Reporter takes deep dive into alternative Alzheimer’s therapy

Liz Seegert

About Liz Seegert

Liz Seegert (@lseegert), is AHCJ’s topic editor on aging. Her work has appeared in NextAvenue.com, Journal of Active Aging, Cancer Today, Kaiser Health News, the Connecticut Health I-Team and other outlets. She is a senior fellow at the Center for Health Policy and Media Engagement at George Washington University and co-produces the HealthCetera podcast.

Photo: Joy Weinberg via Flickr

There’s no doubt that a diagnosis of Alzheimer’s disease is devastating for both the person who receives it and for their family.

Although it’s the sixth leading cause of death in the U.S., affecting nearly 6 million people, finding a cure or even a long-term treatment has proven elusive. Most drugs never make it out of Phase I or II trials.

Some physicians have turned to alternative approaches like exercise, diet and treating underlying factors — such as heart disease, diabetes, stress, and environmental toxins — which may slow progression of the disease. Evidence is mounting that there’s something to this approach. The challenge for journalists is finding the right experts, and reporting on real progress, without falling into a rabbit hole of pseudoscience, heresy, or outright quackery.

Journalist Linda Marsa received third-place honors from AHCJ for her December 2018 Discover magazine story, Alzheimer’s Under Attack. In this new How I Did It essay for us, she explains how she pulled the pieces together for a look at how lifestyle therapies were succeeding for many in early disease stages, while most drugs never made it out of study phase.

There had been reports of positive results among those diagnosed with Alzheimer’s and subsequently prescribe strict lifestyle changes. But was it enough to claim for certain that this was a viable alternative to a pharmaceutical approach? Marsa conducted intensive research to see whether there was enough evidence to support this new theory. She interviewed known experts in the field and carefully vetted a UCLA neurologist who had written about the effect of lifestyle on Alzheimer’s progression in a new book.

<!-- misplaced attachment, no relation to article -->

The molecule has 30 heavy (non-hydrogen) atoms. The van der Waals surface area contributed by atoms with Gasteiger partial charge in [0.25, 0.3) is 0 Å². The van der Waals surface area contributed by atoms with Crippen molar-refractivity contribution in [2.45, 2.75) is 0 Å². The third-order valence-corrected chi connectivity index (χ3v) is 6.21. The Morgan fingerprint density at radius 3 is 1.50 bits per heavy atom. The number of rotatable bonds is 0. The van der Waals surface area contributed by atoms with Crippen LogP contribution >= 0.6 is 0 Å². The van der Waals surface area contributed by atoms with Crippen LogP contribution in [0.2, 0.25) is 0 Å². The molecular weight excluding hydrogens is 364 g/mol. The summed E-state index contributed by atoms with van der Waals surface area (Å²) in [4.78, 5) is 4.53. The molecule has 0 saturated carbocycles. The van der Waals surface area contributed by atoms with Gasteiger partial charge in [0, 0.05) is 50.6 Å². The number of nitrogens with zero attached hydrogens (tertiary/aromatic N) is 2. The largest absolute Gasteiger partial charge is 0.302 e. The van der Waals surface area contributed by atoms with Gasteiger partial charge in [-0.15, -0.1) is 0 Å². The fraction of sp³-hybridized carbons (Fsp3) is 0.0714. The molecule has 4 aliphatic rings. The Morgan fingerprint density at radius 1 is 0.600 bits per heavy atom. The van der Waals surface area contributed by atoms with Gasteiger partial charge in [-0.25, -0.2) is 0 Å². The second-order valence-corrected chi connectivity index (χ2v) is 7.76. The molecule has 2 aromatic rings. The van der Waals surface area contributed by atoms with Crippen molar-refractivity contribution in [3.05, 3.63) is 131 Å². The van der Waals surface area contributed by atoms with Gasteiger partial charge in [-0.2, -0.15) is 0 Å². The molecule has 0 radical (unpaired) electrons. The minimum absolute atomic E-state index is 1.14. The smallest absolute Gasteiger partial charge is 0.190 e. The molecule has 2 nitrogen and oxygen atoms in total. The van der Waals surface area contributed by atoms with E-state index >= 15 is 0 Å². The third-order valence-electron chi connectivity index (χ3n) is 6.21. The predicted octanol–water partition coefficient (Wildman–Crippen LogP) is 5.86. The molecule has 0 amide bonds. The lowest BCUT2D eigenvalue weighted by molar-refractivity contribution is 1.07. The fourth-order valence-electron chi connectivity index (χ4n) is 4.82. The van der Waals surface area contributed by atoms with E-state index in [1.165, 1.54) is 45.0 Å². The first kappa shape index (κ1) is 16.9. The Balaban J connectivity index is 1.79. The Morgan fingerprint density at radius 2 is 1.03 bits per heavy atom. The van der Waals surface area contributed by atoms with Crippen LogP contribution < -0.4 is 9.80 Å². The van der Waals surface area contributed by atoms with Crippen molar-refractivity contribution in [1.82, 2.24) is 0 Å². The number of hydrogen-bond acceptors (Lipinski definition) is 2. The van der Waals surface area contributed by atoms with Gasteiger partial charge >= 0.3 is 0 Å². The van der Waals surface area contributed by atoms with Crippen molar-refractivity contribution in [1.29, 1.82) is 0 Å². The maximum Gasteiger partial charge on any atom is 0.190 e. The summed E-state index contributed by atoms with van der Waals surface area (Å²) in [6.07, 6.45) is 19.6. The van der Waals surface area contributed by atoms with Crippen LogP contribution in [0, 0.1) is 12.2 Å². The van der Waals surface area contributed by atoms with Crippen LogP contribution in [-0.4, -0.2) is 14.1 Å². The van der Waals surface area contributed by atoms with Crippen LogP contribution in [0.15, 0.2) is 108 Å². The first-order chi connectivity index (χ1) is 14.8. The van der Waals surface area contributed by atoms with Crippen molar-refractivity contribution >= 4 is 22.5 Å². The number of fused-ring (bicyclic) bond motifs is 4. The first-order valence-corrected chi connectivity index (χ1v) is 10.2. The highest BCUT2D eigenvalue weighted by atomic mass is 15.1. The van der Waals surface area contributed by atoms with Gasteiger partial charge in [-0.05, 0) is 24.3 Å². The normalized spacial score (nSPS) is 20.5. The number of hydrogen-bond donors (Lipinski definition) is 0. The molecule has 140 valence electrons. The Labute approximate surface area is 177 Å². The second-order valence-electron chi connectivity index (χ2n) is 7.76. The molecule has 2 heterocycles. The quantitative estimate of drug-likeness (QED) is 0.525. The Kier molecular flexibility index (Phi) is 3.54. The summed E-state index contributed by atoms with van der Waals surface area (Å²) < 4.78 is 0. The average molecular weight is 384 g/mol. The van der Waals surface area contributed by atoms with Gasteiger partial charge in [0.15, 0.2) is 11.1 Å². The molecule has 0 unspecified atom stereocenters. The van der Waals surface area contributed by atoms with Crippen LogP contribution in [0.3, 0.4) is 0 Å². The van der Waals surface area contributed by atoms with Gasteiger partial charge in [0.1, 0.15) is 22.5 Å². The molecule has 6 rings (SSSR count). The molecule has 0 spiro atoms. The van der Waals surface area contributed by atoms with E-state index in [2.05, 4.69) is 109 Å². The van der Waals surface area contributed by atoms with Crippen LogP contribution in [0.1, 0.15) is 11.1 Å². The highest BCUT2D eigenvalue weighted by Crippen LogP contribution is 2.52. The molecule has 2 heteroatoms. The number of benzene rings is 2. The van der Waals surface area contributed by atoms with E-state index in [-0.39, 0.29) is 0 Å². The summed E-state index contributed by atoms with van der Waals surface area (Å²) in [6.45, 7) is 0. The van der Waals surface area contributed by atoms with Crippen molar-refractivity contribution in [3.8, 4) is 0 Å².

Marsa also interviewed some of this physician’s patients — including a look at their medical records. Marsa noted her editor pushed back somewhat because of the controversial nature of this new theory. That meant finding other researchers who also had adopted this approach. She did find a few, along with credible scientific research supporting an intensive lifestyle approach.

Since her story appeared in Discover, additional research has been published on intensive lifestyle change as a potential non-pharmacological treatment for Alzheimer’s. And Marsa says the Alzheimer’s Association is supporting several similar studies. She writes, “this represents a huge paradigm shift in the way we approach the treatment of Alzheimer’s.”

Here are some additional resources when reporting on this topic:

  • This tip sheet provides additional background on Alzheimer’s and related dementia.
  • The Alzheimer’s Association has a wealth of data on costs, mortality, prevalence and state-specific disease rates.
  • This Forbes article is a good reminder for reporters to go slow and ask lots of questions about so-called “proven” Alzheimer’s treatments like supplements or herbal remedies. Remember, the FDA does not regulate most supplements.

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